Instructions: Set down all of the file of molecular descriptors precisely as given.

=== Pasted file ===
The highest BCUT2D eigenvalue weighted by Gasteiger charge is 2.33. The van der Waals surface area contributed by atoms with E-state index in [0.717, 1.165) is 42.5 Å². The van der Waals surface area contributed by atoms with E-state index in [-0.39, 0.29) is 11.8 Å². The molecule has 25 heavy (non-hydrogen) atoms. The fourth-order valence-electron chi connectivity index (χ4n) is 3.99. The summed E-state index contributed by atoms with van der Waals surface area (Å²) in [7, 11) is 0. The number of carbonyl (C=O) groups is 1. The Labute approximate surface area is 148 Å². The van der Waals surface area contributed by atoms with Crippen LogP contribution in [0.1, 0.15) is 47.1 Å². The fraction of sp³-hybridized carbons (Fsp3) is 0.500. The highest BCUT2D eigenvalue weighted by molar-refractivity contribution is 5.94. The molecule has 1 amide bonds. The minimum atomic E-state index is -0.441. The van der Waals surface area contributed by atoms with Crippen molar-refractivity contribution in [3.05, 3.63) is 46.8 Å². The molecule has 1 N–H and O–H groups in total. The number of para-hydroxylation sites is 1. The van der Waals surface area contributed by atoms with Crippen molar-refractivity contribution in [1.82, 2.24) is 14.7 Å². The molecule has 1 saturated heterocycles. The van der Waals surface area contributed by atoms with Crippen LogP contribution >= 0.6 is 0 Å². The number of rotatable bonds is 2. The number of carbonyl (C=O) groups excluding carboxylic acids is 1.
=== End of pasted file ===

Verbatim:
The highest BCUT2D eigenvalue weighted by Gasteiger charge is 2.33. The van der Waals surface area contributed by atoms with E-state index in [0.717, 1.165) is 42.5 Å². The van der Waals surface area contributed by atoms with E-state index in [-0.39, 0.29) is 11.8 Å². The molecule has 25 heavy (non-hydrogen) atoms. The fourth-order valence-electron chi connectivity index (χ4n) is 3.99. The summed E-state index contributed by atoms with van der Waals surface area (Å²) in [7, 11) is 0. The number of carbonyl (C=O) groups is 1. The Labute approximate surface area is 148 Å². The van der Waals surface area contributed by atoms with Crippen LogP contribution in [0.1, 0.15) is 47.1 Å². The fraction of sp³-hybridized carbons (Fsp3) is 0.500. The highest BCUT2D eigenvalue weighted by molar-refractivity contribution is 5.94. The molecule has 1 amide bonds. The minimum atomic E-state index is -0.441. The van der Waals surface area contributed by atoms with Crippen molar-refractivity contribution in [3.05, 3.63) is 46.8 Å². The molecule has 1 N–H and O–H groups in total. The number of para-hydroxylation sites is 1. The van der Waals surface area contributed by atoms with Crippen molar-refractivity contribution in [1.82, 2.24) is 14.7 Å². The molecule has 1 saturated heterocycles. The van der Waals surface area contributed by atoms with Crippen LogP contribution >= 0.6 is 0 Å². The number of rotatable bonds is 2. The number of carbonyl (C=O) groups excluding carboxylic acids is 1.